By Dawn Wolfe
YPSILANTI – It’s a beautiful thing when people find their passion.
For Jimena Loveluck, executive director of Washtenaw County’s HIV/AIDS Resource Center, it was a passion for equality that led her to work in the field of HIV/AIDS.
“I just felt a huge connection to the issue, to the communities that were being affected – and I also was attracted to working in the field of HIV and AIDS because it brought together so many different issues that were of concern to me, having to do with racism and homophobia and sexism – all the ‘isms’ that we think of,” she said.
Loveluck discovered her calling as an MSW candidate at Boston College, where the Ann Arbor native had her first field placement at a community health organization, and the next at the Massachusetts Department of Public Health AIDS bureau in 1999. After graduation, she became one of the first bilingual, Latina HIV test counselors at the department.
After a few years, though, Loveluck returned to the community-based health organization where she had her first field placement as a grad student to become the agency’s first director of HIV services. She was there for seven years and helped build that program’s yearly income from $100,000 to $500,000, including federal Ryan White CARE Act funding.
While her passion for equality took Loveluck to Boston and to her work with HIV/AIDS, it was her passion for her family that brought her back to Ann Arbor. Citing “the challenges of being in a bigger city with kids,” Loveluck, her husband, and their two children returned to her hometown at the end of the summer of 1999.
Not long after relocating, Loveluck was working at a community health center in southwest Detroit and began the process of applying to be on HARC’S board of directors. However, soon after being approved to serve on the board, Loveluck was asked to apply for a larger role – executive director. It is a position she has held ever since.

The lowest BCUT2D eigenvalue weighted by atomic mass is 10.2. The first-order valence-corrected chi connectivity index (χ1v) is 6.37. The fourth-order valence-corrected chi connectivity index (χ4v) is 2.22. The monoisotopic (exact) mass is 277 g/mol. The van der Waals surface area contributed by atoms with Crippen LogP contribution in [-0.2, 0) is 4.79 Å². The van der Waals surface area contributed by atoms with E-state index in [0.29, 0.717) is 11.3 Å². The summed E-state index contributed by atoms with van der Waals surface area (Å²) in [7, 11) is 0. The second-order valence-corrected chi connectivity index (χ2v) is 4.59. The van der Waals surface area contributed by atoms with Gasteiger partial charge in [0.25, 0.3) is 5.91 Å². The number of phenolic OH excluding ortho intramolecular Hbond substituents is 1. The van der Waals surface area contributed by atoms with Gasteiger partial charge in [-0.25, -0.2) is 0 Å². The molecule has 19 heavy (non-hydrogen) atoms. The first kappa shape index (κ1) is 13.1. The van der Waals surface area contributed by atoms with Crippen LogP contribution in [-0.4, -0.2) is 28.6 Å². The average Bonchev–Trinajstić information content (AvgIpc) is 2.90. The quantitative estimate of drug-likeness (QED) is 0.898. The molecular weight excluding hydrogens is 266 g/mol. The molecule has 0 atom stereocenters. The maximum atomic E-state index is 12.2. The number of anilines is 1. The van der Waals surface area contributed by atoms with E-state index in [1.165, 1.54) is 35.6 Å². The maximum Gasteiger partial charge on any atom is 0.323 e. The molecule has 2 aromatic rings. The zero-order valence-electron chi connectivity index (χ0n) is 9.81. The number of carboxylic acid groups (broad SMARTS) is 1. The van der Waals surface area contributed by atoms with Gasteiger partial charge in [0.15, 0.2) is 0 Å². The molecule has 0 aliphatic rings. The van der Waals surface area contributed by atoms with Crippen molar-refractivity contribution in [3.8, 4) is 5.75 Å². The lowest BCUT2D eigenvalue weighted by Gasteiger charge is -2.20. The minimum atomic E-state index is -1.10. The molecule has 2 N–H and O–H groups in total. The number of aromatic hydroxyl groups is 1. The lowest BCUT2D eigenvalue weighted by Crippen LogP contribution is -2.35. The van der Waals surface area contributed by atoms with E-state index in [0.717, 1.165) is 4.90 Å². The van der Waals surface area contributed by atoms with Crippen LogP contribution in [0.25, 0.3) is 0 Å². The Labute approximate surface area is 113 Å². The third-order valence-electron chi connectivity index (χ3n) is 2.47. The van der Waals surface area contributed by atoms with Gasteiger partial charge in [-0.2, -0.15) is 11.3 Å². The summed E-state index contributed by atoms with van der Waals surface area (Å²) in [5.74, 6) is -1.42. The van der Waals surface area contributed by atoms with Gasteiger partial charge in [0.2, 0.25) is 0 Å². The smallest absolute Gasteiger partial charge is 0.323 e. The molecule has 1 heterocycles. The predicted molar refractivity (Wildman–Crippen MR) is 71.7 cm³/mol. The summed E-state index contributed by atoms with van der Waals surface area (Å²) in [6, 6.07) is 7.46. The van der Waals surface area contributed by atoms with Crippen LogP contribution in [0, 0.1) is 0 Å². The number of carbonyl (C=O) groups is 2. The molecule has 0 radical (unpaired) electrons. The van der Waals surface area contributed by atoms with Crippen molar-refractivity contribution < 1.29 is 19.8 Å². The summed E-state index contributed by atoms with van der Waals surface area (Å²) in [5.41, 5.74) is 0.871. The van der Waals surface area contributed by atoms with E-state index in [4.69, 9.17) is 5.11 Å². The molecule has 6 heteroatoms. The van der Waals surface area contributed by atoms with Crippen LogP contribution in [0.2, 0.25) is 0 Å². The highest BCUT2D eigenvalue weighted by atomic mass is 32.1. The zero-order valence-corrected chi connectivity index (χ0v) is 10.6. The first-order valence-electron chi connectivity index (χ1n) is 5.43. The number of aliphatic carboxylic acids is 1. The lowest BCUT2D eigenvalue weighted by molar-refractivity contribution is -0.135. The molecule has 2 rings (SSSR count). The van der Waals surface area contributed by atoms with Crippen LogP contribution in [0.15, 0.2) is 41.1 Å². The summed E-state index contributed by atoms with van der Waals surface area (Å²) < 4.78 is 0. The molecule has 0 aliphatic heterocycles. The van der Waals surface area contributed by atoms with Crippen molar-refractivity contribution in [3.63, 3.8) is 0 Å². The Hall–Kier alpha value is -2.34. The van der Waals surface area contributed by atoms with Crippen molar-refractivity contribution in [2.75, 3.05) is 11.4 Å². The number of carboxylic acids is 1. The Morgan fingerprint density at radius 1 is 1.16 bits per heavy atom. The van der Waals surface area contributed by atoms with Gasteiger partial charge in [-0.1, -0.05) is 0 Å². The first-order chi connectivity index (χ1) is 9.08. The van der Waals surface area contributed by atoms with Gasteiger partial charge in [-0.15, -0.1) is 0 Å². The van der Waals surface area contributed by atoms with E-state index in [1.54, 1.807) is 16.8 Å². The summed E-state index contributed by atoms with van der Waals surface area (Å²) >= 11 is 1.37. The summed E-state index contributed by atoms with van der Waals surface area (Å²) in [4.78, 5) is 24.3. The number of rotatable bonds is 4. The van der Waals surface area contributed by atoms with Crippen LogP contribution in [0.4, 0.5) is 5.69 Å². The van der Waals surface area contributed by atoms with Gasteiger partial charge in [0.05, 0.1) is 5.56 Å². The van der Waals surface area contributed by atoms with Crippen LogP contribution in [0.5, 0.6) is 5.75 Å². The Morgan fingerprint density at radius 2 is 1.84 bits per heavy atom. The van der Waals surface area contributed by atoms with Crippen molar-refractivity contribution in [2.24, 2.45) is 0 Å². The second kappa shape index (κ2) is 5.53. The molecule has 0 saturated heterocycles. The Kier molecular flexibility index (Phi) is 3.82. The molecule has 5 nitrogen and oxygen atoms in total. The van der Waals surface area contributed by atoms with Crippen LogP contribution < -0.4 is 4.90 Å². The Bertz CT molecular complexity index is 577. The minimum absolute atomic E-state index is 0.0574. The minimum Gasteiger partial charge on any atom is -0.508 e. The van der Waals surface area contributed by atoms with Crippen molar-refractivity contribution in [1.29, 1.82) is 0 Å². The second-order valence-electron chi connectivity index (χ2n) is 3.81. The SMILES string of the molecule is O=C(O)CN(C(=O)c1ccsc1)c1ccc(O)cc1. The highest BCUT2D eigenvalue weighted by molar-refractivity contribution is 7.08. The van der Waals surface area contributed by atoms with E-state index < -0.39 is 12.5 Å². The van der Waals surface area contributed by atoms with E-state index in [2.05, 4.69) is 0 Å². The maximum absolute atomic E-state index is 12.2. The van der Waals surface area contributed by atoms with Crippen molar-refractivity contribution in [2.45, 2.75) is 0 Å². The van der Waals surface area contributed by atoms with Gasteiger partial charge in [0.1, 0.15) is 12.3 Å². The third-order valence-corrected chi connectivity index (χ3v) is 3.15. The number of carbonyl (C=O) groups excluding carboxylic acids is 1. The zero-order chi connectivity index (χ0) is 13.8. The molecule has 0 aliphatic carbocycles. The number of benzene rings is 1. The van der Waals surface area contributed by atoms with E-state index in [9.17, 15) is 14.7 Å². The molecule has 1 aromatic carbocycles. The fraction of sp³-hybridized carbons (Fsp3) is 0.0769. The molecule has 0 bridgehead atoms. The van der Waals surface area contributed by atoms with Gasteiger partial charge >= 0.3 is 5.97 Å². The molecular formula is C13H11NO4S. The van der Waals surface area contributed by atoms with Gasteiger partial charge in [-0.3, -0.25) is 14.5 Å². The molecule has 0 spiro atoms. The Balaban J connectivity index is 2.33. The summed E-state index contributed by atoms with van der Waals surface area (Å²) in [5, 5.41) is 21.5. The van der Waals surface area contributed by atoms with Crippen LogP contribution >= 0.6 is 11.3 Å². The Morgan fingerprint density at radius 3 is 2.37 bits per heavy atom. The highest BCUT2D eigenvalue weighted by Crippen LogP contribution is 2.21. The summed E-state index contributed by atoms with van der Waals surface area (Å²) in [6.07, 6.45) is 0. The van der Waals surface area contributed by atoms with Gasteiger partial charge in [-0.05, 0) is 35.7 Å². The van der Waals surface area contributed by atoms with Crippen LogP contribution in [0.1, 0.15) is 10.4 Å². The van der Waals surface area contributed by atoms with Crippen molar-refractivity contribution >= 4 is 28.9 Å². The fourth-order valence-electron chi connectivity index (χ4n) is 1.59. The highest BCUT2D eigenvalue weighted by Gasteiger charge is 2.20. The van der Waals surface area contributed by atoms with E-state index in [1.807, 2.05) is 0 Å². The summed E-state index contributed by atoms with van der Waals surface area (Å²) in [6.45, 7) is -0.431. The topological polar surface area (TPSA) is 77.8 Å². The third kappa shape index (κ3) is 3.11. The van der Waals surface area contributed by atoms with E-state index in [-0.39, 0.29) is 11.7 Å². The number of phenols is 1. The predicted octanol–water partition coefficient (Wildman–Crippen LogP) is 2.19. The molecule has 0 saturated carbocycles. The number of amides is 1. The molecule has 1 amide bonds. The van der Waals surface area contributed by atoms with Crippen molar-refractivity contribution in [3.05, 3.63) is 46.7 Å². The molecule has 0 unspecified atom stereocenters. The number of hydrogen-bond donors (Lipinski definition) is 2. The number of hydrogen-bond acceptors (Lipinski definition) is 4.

“One of the most instrumental parts in swaying me to accept the position as the director of HARC was meeting the staff. It was so wonderful to see how many people there were that were so committed to the issue of HIV and AIDS,” she said of HARC’s staff which offers comprehensive HIV/AIDS services to people in Washtenaw, Jackson, Lenawee and Livingston counties.
Infections increase, funds decrease
Loveluck said that one reason funding for agencies like hers is getting tighter is “a lack of that sense of urgency that existed” during the early years of the disease, and that a lack of concern for the people being hurt is at least part of the reason for the Bush administration’s continued flat funding of AIDS programs.
“If you look at … which communities are getting most affected by HIV, you’re looking at communities that have historically been disenfranchised, that often don’t have a voice and that, quite frankly, I don’t feel like our current administration has great concerns about,” she said.
Citing the 2004 Vice Presidential debate, during which neither candidate could respond to a question about the rate of HIV infections in African-American women, Loveluck said, “It’s unconscionable that our leaders would not have a sense of HIV in our own country.”
At the same time that funds are shrinking, Washtenaw county is among the areas where infection rates are increasing. “When we were six months into 2004, we already had the same number of HIV infections for all of 2003,” Loveluck said.
Hear great music, help a great cause
One way to help Jimena Loveluck keep HARC in business will be coming up March 19, when Sir James Galway and his wife, Lady Jeanne Galway, will perform at Hill Auditorium, and will be the featured guests at a special post-concert fundraising reception for HARC. Tickets for the concert, which begins at 8 p.m., are $75 through HARC; tickets for the reception only are $50, and tickets for both events are $100. All proceeds for tickets purchased through HARC will go to the agency. The reception will take place next door to Hill Auditorium at the Michigan League. To order tickets through HARC, call Jimena Loveluck or Eliza Marroni at 866-448-8378 by March 11. For more information about HARC, call 734-572-9355 or visit the organization’s web site at http://comnet.org/harc.